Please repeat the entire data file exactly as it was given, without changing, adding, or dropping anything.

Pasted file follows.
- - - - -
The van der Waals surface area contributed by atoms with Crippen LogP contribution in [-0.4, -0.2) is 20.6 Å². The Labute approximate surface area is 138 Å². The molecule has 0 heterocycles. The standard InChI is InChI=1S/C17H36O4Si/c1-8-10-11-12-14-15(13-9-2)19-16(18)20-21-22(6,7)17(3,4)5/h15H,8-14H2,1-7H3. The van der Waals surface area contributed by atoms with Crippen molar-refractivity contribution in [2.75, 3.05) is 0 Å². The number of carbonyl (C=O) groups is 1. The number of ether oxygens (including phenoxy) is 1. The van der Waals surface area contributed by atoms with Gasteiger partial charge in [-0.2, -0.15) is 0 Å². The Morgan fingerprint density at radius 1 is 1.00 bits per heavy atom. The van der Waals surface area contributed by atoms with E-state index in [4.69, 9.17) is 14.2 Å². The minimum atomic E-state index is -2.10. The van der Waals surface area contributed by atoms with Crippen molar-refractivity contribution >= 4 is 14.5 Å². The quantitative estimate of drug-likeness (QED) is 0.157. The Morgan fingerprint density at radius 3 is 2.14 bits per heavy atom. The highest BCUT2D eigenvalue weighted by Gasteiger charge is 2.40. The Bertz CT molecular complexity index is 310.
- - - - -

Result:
The van der Waals surface area contributed by atoms with Crippen LogP contribution in [-0.4, -0.2) is 20.6 Å². The Labute approximate surface area is 138 Å². The molecule has 0 heterocycles. The standard InChI is InChI=1S/C17H36O4Si/c1-8-10-11-12-14-15(13-9-2)19-16(18)20-21-22(6,7)17(3,4)5/h15H,8-14H2,1-7H3. The van der Waals surface area contributed by atoms with Crippen molar-refractivity contribution in [2.75, 3.05) is 0 Å². The number of carbonyl (C=O) groups is 1. The number of ether oxygens (including phenoxy) is 1. The van der Waals surface area contributed by atoms with Gasteiger partial charge in [-0.2, -0.15) is 0 Å². The Morgan fingerprint density at radius 1 is 1.00 bits per heavy atom. The van der Waals surface area contributed by atoms with E-state index in [4.69, 9.17) is 14.2 Å². The minimum atomic E-state index is -2.10. The van der Waals surface area contributed by atoms with Crippen molar-refractivity contribution >= 4 is 14.5 Å². The quantitative estimate of drug-likeness (QED) is 0.157. The Morgan fingerprint density at radius 3 is 2.14 bits per heavy atom. The highest BCUT2D eigenvalue weighted by Gasteiger charge is 2.40. The Bertz CT molecular complexity index is 310.